How to Co-Parent in a Pandemic
By Kara Baskin
As a contentedly divorced friend once told me, nobody sets out to split up. But life happens: You grow apart. You develop different viewpoints on raising kids that can’t be reconciled. And, yes, sometimes you meet someone else and realize that you owe it to yourself — and to your family — to be happy instead of inert.
Navigating all this is hard enough without a pandemic. But what happens when you’ve created a bubble and your ex has a new girlfriend with three children? What if he’s sloppy with masks, or she won’t let the kids play hockey? Nothing draws out personal differences quite like COVID-19.
“COVID is like having a third party involved in your marriage,” says Alexis Davis, a parental guidance consultant and clinical social worker with Tufts Medical Center. I talked to two divorced families who made it work, and two therapists for ideas. Their lessons are instructive for all of us — even those who are muddling through our own (somewhat functional?) marriages.
Ask teachers to e-mail both parents. You know who hears from the teacher, tutor, school nurse, and coach? Moms. But Mom shouldn’t be the one fielding every e-mail. Maybe one parent takes the lead on school communication, but each parent needs to be copied.
“We look at the week ahead for both kids and pass the baton, picking up where the other parent left off, because the district has pushed out information to both of us,” says Luke McCaul, a Danvers dad who shares custody of two elementary-schoolers.
Show up and step up, even if it’s messy. “What fathers need to do is step up beyond what your separation agreement says. This is a brave new world,” says McCaul. In fact, the pandemic has given him more time with his kids because of his work schedule.
“If you’re going to co-parent, it can’t be one parent every other weekend. It’s not enough to show up to the holiday musical and parent-teacher conference,” he says.
As the pandemic set in, McCaul had to come to terms with not being the “fun” one: finding ways to fill the time when playgrounds were closed, taking the lead on parameters around school.
“I think the biggest thing is that dads in general have a natural tendency to defer to their child’s mother, whether they’re together or divorced. There are situations where your ex-partner might not ever ask you for help. You should have enough common sense to offer it even if not asked. It’s the only way to co-parent. Co-parenting is just a buzzword unless you actually do it,” he says.
Plan, plan, plan. For Medford’s Brittney Ferguson, time without her 5-year-old daughter was even lonelier due to quarantine. And because her ex was laid off (and available to help more), she was alone more often. So she and her former husband devised ways to gather even during off times.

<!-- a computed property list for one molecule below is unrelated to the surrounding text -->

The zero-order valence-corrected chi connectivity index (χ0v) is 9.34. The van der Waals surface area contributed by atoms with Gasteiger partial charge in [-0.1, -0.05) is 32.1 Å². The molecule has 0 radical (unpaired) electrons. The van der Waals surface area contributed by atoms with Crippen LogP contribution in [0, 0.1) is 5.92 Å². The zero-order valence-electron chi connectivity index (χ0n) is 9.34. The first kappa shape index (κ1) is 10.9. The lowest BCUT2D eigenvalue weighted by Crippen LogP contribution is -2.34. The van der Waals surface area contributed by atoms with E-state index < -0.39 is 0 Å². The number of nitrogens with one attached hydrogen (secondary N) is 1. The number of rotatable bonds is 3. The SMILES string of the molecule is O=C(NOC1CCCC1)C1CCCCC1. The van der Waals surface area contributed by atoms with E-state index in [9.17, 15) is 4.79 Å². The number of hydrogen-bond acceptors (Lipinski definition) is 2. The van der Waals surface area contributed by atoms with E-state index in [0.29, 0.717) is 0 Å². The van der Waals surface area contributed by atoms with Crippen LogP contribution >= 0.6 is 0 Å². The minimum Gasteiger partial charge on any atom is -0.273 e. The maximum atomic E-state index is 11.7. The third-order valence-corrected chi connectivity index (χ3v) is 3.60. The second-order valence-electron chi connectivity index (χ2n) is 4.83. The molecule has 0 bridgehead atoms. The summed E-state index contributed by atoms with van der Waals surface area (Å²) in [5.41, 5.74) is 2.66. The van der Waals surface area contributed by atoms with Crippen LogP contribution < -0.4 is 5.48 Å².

“I don’t like being alone. The days I weren’t with her, I was sad. So we came up with a plan,” she says. They would meet for dinner once a week or gather at a splash park for continuity. They’ll spend Christmas as a family, too.
Obviously this only works if you’re on good terms with your ex, but Ferguson says it actually helped their family dynamic.
“We ended up doing a lot more together the last six months because of this. I was exhausted, and he was ready to be the person with the energy and step in for me,” she says. “Planning is the best thing you can do.”
Recognize what’s rational and what’s baseless anxiety. I mean, anxiety is totally justified right now — but check in to see if you’re worrying needlessly. At the beginning of the pandemic, Jen McCaul felt uneasy with her kids out of sight, even though she has a solid relationship with her ex-husband, Luke.
“When everything shut down, I was nervous. I did check with my lawyer to see whether I should send them to their dad’s because he lives in another town. People weren’t leaving their houses! Custody is binding even during states of emergency, so I had no other choice,” she says.
But she wondered what her kids were up to when they were out of sight, from masks to potential exposures. Luke has a girlfriend, which expanded their bubble even more.
“I definitely worry about their health. In terms of co-parenting, I don’t fully know what’s going on when they’re not with me. That’s more of my anxiety,” she says.
The upside is that the whole family was nudged to communicate more than ever.
“We’re forced to talk more and check in more,” she says. “It’s the best we’ve gotten along.”
Meanwhile, she reminds her kids that the same rules apply, like washing hands, wherever they are.
Call in a neutral third party. If co-parents really can’t agree on a safety baseline, call in someone neutral, like a pediatrician, who can reframe the issue objectively: When it comes to health, certain issues are clear-cut — it’s about the best interest of your kid.